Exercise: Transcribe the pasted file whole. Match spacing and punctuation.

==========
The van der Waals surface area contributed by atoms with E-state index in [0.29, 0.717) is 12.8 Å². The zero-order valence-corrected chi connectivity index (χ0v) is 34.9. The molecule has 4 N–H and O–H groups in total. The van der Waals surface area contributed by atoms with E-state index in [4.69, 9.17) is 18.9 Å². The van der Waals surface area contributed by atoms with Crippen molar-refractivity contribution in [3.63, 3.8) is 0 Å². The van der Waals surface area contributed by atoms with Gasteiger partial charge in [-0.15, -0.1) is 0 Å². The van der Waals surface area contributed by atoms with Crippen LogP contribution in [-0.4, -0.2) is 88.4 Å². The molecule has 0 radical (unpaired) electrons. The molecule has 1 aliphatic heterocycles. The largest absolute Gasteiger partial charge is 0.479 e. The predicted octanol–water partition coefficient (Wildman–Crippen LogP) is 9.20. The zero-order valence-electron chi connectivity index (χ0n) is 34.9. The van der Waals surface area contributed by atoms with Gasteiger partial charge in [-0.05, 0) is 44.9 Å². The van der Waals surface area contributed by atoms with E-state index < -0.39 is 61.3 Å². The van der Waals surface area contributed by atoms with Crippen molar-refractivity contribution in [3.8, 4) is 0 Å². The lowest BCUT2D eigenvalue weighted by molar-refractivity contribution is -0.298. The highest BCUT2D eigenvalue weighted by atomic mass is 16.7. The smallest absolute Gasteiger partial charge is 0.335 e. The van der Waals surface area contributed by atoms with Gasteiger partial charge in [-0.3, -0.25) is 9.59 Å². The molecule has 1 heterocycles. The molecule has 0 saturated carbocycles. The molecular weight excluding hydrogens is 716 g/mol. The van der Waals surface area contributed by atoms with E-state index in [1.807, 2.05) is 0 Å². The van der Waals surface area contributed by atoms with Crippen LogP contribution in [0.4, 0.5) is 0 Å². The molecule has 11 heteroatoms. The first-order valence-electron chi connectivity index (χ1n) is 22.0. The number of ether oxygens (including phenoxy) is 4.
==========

The van der Waals surface area contributed by atoms with E-state index in [0.29, 0.717) is 12.8 Å². The zero-order valence-corrected chi connectivity index (χ0v) is 34.9. The molecule has 4 N–H and O–H groups in total. The van der Waals surface area contributed by atoms with E-state index in [4.69, 9.17) is 18.9 Å². The van der Waals surface area contributed by atoms with Crippen molar-refractivity contribution in [3.63, 3.8) is 0 Å². The van der Waals surface area contributed by atoms with Gasteiger partial charge in [-0.15, -0.1) is 0 Å². The van der Waals surface area contributed by atoms with Crippen LogP contribution in [-0.4, -0.2) is 88.4 Å². The molecule has 0 radical (unpaired) electrons. The molecule has 1 aliphatic heterocycles. The largest absolute Gasteiger partial charge is 0.479 e. The predicted octanol–water partition coefficient (Wildman–Crippen LogP) is 9.20. The zero-order valence-electron chi connectivity index (χ0n) is 34.9. The van der Waals surface area contributed by atoms with Gasteiger partial charge in [-0.05, 0) is 44.9 Å². The van der Waals surface area contributed by atoms with E-state index < -0.39 is 61.3 Å². The van der Waals surface area contributed by atoms with Crippen molar-refractivity contribution in [3.8, 4) is 0 Å². The lowest BCUT2D eigenvalue weighted by molar-refractivity contribution is -0.298. The highest BCUT2D eigenvalue weighted by atomic mass is 16.7. The smallest absolute Gasteiger partial charge is 0.335 e. The van der Waals surface area contributed by atoms with Gasteiger partial charge in [-0.3, -0.25) is 9.59 Å². The molecule has 1 heterocycles. The molecule has 0 saturated carbocycles. The molecular weight excluding hydrogens is 716 g/mol. The van der Waals surface area contributed by atoms with E-state index in [1.807, 2.05) is 0 Å². The van der Waals surface area contributed by atoms with Crippen LogP contribution in [0.4, 0.5) is 0 Å². The molecule has 11 heteroatoms. The first-order valence-electron chi connectivity index (χ1n) is 22.0. The number of ether oxygens (including phenoxy) is 4.